From a group real estate perspective, Young says, “We are trying to understand the future office's purpose as a workplace. It is not about someone having a desk or saying they are going to go into the office two days a week. It is now about questioning why you need to be in the office, what is the purpose of the visit, and how will it add value from a personal perspective and for the organisation.

“You might say: I plan to go into the office one day a week, but in reality, there may be limited value if the visit doesn’t coincide with other people’s plans, and you end up doing exactly what you would have done at home. However, that might still be what you want to do for a period of time from a wellbeing perspective.”

L&G wants people to think about why they need the office. They might want to go in for some quiet, to collaborate, or to meet clients – this is what will drive its use case and demand for space going forward.

Everyone must adjust and find the right way of working in the future workplace, with the blend of home and office work environments.

L&G has space for 30% of employees in its current COVID-safe offices given social distancing, but it has not filled these desks as it continues to reinforce the “stay at home if you can work from home” message.

What lessons have we learnt?

With offices in more than 120 countries, Accenture leadership first saw the pandemic unfold in China at the start of 2020 and started to prepare for COVID-19’s spread across the world. The company’s leaders prioritised keeping people safe and healthy—employees, clients, vendors, and everyone coming through their offices — and at the same time prioritising the stability and continuity of their client services. Accenture also mobilised to set everyone up to work from home. The base infrastructure was there, with services in the cloud, but the CIO group quickly expanded the company’s networks and ensured access to laptops and internet across the world—enabling people to go remote in an extremely short period of time.

Establishing a strategy was critical to Accenture’s COVID-19 response. “From my perspective, doing the strategic planning on the front end was invaluable, and we benefitted from being able to build off a pandemic plan that had previously been prepared – most of our changes involved scaling up to deal with the sheer volume this pandemic created,” says David Sawyer, Managing Director, Facilities & Services, UK & Ireland, at Accenture. “That strategy and planning helped us be as well prepared as we could be and iterate as needed both for business continuity and rapid response purposes.”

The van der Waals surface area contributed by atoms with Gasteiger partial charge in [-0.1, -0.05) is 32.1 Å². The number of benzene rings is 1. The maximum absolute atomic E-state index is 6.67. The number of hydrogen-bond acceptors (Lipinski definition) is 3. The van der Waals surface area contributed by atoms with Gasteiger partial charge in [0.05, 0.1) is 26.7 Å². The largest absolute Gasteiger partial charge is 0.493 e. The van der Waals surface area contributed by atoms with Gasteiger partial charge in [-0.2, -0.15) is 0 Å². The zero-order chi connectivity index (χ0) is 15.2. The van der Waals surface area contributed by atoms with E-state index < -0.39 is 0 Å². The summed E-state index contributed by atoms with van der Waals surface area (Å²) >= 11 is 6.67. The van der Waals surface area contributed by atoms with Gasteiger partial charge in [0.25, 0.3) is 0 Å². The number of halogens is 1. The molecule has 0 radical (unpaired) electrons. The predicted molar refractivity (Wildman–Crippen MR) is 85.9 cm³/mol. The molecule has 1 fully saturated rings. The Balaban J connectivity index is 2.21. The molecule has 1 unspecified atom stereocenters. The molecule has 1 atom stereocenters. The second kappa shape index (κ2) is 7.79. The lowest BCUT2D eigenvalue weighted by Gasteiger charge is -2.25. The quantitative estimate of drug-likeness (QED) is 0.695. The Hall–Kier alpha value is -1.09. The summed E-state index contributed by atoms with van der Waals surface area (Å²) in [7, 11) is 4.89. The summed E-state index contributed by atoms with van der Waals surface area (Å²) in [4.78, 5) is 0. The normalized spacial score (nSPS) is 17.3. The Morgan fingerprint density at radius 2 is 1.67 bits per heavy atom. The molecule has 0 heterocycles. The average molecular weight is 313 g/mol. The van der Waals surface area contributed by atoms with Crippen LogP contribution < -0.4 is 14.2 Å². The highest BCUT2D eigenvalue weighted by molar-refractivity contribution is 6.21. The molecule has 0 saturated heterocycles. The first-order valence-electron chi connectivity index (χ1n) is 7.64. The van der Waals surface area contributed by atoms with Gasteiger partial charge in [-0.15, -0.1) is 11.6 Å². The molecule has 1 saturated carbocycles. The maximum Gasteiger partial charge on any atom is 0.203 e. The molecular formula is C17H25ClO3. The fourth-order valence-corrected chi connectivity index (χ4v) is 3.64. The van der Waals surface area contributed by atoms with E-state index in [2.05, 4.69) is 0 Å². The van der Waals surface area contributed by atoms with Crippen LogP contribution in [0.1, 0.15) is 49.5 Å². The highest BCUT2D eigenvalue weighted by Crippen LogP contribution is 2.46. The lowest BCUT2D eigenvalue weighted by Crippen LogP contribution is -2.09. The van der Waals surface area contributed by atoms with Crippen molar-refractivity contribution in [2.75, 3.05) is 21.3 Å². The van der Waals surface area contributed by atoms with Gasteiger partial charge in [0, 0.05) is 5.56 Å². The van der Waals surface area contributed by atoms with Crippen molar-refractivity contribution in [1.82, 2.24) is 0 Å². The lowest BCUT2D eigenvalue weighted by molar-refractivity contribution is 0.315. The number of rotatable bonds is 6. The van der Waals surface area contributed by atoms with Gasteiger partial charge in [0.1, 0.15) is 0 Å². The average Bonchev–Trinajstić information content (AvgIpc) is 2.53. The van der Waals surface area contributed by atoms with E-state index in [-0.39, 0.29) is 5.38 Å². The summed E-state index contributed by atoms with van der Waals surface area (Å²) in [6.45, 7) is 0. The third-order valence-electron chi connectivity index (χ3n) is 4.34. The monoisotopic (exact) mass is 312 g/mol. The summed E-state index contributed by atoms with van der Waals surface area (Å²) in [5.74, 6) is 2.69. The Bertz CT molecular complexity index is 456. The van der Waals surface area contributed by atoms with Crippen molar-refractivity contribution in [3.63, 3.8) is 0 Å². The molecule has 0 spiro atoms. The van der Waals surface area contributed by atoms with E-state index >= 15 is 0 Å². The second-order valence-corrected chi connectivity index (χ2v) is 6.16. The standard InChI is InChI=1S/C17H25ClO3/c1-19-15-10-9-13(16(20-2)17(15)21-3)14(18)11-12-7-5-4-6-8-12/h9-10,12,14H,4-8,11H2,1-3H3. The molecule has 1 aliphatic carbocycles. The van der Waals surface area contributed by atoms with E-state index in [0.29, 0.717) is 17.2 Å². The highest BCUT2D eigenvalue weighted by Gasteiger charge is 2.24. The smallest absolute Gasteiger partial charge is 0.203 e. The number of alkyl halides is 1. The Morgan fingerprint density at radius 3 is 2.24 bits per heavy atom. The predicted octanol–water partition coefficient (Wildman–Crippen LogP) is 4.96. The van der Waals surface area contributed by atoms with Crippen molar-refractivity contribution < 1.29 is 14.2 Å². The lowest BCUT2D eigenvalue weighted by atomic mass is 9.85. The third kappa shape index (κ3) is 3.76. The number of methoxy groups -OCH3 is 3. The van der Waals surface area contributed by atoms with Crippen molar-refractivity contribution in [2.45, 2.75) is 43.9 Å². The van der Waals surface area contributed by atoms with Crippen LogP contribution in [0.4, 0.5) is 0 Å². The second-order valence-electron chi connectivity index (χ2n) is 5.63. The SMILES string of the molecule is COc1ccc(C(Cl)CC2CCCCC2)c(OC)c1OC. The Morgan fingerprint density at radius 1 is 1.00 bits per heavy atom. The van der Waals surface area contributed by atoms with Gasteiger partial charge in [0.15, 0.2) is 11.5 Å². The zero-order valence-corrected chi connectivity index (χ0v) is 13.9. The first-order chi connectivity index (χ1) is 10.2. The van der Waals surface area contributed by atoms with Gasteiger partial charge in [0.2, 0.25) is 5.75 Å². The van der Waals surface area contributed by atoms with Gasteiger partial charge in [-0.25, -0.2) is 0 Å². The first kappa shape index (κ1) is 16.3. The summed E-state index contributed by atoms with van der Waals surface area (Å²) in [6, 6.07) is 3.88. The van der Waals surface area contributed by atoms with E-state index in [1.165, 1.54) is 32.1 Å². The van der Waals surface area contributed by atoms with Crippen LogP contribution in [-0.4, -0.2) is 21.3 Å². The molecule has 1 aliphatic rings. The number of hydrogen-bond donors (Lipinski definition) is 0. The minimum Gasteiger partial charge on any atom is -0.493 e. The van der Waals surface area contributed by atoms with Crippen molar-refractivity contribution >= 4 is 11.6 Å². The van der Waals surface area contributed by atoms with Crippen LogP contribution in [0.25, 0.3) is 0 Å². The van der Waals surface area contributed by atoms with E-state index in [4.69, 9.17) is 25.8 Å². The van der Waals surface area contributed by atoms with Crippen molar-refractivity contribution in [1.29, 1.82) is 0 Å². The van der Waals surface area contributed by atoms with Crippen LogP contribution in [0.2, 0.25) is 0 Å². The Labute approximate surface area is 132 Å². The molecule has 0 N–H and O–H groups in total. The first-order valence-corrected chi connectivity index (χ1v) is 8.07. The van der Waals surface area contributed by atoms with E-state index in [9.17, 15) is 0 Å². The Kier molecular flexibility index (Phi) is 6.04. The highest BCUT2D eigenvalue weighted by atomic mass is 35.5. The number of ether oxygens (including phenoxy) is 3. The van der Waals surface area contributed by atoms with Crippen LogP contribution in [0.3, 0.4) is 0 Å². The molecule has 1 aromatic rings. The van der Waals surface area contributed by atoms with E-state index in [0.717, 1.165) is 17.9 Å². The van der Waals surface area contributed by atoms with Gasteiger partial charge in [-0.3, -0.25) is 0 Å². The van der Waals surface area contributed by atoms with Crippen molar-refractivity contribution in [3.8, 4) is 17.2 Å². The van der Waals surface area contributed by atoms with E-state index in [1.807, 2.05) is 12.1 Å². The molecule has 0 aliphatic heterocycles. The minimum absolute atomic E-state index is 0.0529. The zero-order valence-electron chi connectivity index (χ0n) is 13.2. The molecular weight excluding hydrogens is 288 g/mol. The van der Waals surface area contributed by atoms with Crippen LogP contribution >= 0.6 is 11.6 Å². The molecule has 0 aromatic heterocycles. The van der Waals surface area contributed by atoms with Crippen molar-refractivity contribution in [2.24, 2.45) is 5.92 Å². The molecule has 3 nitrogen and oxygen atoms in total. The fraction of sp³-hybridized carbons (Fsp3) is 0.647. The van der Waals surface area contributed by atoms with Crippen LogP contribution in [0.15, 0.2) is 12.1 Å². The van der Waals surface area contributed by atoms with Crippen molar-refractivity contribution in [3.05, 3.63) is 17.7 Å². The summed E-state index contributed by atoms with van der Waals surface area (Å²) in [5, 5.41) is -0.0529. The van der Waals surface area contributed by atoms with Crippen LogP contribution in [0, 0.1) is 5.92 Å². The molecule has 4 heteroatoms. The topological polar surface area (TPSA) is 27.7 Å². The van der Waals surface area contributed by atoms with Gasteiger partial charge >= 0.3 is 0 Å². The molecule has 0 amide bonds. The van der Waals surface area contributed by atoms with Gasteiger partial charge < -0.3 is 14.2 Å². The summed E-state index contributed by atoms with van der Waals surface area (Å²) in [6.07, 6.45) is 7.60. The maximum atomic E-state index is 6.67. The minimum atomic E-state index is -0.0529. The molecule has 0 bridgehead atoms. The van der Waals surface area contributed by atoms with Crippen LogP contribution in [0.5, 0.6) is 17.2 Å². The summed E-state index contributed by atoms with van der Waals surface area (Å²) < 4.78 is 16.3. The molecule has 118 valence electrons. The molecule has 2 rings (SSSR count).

Continuously adapting, adjusting and improving frameworks

Unlike preparedness plans for large-scale disasters such as hurricanes, the pandemic’s global impact was far more complex. Laura Schlicting, Accenture’s North America Geographic Services Lead, recalls the lessons learned from teams in China – the country first imposing lockdowns due to COVID-19: “We were able to learn from the approach that China took - how our teams were able to get ready and respond.” As the pandemic’s scope and scale grew, Accenture’s teams were able to build from the approach that was taken in China and continuously iterate and improve, all the while taking into account local variances – from government regulations in specific countries or in the case of the United States, a patchwork of local laws.

Aon Insights:

87.2% of companies* have defined protocols with their key vendors to support the management process and coordination of return to work and medical status updates

*Data collected by Aon’s proprietary Readiness Assessment from over 50 Work Travel Convene Coalition participants from the US, Europe, and Asia. Respondents span over 15 industries and represent multinational organizations with global footprint

Making the best decisions during rapidly evolving situations